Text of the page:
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Having a formal IT security policy in place is a good defense against cyber threats and breaches. Not only will this document clearly define acceptable IT use within your organization, it will also help minimize the impact of security breaches if they happen to occur.

While most large corporations have an IT department to write their IT security policy, many small business owners are often left to write their IT security policies on their own. If you don’t have an in-house IT manager to consult with, we recommend that you collaborate with an IT expert such as a Managed IT Services provider when creating your company’s IT security policy.

To get you started, here are six important areas you should address in your IT security policy:

  1. Define Acceptable Use – Misuse of IT in the workplace by employees is incredibly common, and it creates an increased security threat for your organization. For this reason, you’ll want to clearly outline what constitutes acceptable/non-acceptable use. Follow this up by outlining the consequences for violating the policy.
  2. Create Guidelines for Password Security – Determine whether your organization will allow employees to set their own passwords or if this will be done by a designated person in your company. Whichever option you choose, be sure to clearly explain password security expectations and offer employee training in this important area.
  3. Give Real World Examples of Types of Security Breaches – Help you employees to better understand security breaches and their ramifications by giving real world examples. Identify common risky behaviors and explain how they can impact your company’s security. Have employees help brainstorm safer alternatives.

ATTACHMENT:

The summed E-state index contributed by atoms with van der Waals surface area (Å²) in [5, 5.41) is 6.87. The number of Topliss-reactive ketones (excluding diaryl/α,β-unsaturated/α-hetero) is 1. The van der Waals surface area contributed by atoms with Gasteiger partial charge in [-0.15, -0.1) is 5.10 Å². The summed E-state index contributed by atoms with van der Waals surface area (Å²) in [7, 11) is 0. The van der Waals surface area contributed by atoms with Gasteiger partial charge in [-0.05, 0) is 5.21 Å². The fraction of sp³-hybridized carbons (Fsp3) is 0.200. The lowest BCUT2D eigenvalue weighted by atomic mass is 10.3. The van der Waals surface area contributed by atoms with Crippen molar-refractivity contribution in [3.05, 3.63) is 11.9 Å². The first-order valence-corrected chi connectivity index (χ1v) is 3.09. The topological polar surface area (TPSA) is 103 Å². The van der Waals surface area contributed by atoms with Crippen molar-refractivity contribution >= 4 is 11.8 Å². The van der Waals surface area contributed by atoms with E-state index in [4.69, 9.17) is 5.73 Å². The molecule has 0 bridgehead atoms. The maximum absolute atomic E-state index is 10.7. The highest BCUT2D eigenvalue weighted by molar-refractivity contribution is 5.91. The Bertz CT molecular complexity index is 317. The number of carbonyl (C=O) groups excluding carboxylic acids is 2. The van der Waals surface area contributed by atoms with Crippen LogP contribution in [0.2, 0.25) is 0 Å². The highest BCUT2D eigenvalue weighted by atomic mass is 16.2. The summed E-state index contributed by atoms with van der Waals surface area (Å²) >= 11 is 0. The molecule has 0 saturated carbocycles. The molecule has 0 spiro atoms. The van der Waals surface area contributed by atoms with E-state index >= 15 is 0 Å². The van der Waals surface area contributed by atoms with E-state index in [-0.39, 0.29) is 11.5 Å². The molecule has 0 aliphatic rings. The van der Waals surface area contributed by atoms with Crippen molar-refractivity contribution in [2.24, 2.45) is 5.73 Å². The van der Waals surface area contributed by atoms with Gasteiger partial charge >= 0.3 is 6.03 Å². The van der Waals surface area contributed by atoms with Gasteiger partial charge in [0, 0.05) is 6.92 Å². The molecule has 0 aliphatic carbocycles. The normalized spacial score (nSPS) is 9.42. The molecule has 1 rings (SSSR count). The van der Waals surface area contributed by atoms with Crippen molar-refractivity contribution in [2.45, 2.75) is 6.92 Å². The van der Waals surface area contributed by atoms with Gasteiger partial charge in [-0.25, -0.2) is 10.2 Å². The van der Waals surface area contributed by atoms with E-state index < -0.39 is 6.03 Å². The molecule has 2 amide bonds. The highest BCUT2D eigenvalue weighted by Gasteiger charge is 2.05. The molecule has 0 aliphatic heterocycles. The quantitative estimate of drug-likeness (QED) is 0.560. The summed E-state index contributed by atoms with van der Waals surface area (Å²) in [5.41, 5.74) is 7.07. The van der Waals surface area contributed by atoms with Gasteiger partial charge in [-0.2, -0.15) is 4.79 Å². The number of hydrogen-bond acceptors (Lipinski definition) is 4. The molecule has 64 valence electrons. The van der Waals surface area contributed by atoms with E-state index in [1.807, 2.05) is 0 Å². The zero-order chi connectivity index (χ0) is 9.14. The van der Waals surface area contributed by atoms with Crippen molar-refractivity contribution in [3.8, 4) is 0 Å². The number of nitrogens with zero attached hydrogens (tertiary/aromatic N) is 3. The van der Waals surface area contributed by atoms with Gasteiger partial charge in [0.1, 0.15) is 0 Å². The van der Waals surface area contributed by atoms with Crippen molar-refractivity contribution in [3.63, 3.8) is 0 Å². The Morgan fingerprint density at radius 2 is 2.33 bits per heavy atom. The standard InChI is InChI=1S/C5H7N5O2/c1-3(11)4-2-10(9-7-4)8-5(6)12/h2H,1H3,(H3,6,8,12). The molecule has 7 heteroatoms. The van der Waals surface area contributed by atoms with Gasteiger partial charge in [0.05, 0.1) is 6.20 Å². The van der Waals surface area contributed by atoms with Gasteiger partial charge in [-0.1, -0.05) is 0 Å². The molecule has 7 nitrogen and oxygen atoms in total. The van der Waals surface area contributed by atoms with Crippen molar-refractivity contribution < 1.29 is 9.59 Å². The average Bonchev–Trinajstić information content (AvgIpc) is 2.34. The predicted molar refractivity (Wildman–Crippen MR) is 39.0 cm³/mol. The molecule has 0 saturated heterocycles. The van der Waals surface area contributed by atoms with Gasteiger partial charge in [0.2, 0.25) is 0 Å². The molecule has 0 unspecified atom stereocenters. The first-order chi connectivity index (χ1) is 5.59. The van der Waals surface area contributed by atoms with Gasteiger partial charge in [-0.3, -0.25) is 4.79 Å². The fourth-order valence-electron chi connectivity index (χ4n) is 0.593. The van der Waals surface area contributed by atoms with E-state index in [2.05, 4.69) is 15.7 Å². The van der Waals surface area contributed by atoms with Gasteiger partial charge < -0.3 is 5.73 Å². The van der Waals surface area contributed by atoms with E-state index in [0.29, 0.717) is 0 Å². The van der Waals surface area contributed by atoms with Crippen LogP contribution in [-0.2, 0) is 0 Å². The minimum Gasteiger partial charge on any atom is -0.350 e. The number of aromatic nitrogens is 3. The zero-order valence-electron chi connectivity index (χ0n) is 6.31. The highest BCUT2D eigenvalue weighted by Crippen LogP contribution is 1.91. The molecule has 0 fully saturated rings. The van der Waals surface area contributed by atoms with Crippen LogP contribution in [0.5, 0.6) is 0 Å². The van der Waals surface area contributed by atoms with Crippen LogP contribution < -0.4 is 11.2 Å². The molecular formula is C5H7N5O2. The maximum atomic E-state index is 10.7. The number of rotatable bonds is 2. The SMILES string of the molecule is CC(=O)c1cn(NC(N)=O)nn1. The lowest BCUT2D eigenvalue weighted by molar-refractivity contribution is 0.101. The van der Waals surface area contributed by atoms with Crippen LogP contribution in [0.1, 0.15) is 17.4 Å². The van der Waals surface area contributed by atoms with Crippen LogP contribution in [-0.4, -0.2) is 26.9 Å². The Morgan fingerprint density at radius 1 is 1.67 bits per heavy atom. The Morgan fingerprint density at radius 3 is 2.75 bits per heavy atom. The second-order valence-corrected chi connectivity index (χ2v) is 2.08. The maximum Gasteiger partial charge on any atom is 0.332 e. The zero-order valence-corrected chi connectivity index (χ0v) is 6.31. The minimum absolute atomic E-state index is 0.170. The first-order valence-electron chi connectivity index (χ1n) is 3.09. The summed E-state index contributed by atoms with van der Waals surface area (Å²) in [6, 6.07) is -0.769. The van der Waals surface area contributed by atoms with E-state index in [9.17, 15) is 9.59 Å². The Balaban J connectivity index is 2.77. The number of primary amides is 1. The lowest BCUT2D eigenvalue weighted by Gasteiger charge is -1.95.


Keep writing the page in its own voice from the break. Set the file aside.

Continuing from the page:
4. Have a Plan in Place – Knowing that breaches are very real, your organization should have an action plan to minimize the impact of a breach should it occur. Consider several scenarios and specify which employees/departments will be responsible for implementing recovery procedures.
  5. Offer Security Training – Your policy should clearly state the types of training that will take place and how often it will occur. Computer modules followed by a quiz with a required minimum score have proven to be very effective.
  6. Enforce Your Policy – Employees should be required to sign the IT security policy to acknowledge that they have read it and are aware of the consequences.

By creating a robust IT security policy, you can protect your business and mitigate security threats.

Related blog:

Why Strong Passwords Should be a Priority for Your Small Business

 

 

One Comment

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